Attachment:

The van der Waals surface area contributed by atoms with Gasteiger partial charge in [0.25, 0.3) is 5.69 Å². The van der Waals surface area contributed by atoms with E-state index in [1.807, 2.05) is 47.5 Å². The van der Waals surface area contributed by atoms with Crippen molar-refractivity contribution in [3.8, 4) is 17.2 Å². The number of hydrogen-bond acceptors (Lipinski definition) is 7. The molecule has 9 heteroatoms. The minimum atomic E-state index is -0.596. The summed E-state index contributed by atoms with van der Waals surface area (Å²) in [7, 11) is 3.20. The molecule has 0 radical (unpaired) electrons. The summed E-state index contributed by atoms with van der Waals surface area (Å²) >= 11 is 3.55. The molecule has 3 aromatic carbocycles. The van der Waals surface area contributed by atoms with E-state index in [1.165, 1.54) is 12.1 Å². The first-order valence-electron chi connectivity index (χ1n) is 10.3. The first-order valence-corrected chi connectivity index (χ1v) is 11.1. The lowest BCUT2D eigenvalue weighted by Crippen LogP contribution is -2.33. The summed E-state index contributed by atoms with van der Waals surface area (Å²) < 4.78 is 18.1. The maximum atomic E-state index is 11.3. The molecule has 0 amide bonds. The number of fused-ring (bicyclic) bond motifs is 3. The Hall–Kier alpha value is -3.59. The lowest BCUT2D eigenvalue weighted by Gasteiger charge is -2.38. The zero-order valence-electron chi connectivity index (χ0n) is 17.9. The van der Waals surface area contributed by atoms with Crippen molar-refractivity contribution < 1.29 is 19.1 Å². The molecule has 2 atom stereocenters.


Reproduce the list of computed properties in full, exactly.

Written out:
The van der Waals surface area contributed by atoms with Gasteiger partial charge in [0.25, 0.3) is 5.69 Å². The van der Waals surface area contributed by atoms with E-state index in [1.807, 2.05) is 47.5 Å². The van der Waals surface area contributed by atoms with Crippen molar-refractivity contribution in [3.8, 4) is 17.2 Å². The number of hydrogen-bond acceptors (Lipinski definition) is 7. The molecule has 9 heteroatoms. The minimum atomic E-state index is -0.596. The summed E-state index contributed by atoms with van der Waals surface area (Å²) in [7, 11) is 3.20. The molecule has 0 radical (unpaired) electrons. The summed E-state index contributed by atoms with van der Waals surface area (Å²) >= 11 is 3.55. The molecule has 3 aromatic carbocycles. The van der Waals surface area contributed by atoms with E-state index in [1.165, 1.54) is 12.1 Å². The first-order valence-electron chi connectivity index (χ1n) is 10.3. The first-order valence-corrected chi connectivity index (χ1v) is 11.1. The lowest BCUT2D eigenvalue weighted by Crippen LogP contribution is -2.33. The summed E-state index contributed by atoms with van der Waals surface area (Å²) < 4.78 is 18.1. The maximum atomic E-state index is 11.3. The molecule has 0 amide bonds. The number of fused-ring (bicyclic) bond motifs is 3. The Hall–Kier alpha value is -3.59. The lowest BCUT2D eigenvalue weighted by Gasteiger charge is -2.38. The zero-order valence-electron chi connectivity index (χ0n) is 17.9. The van der Waals surface area contributed by atoms with Crippen molar-refractivity contribution < 1.29 is 19.1 Å². The molecule has 2 atom stereocenters.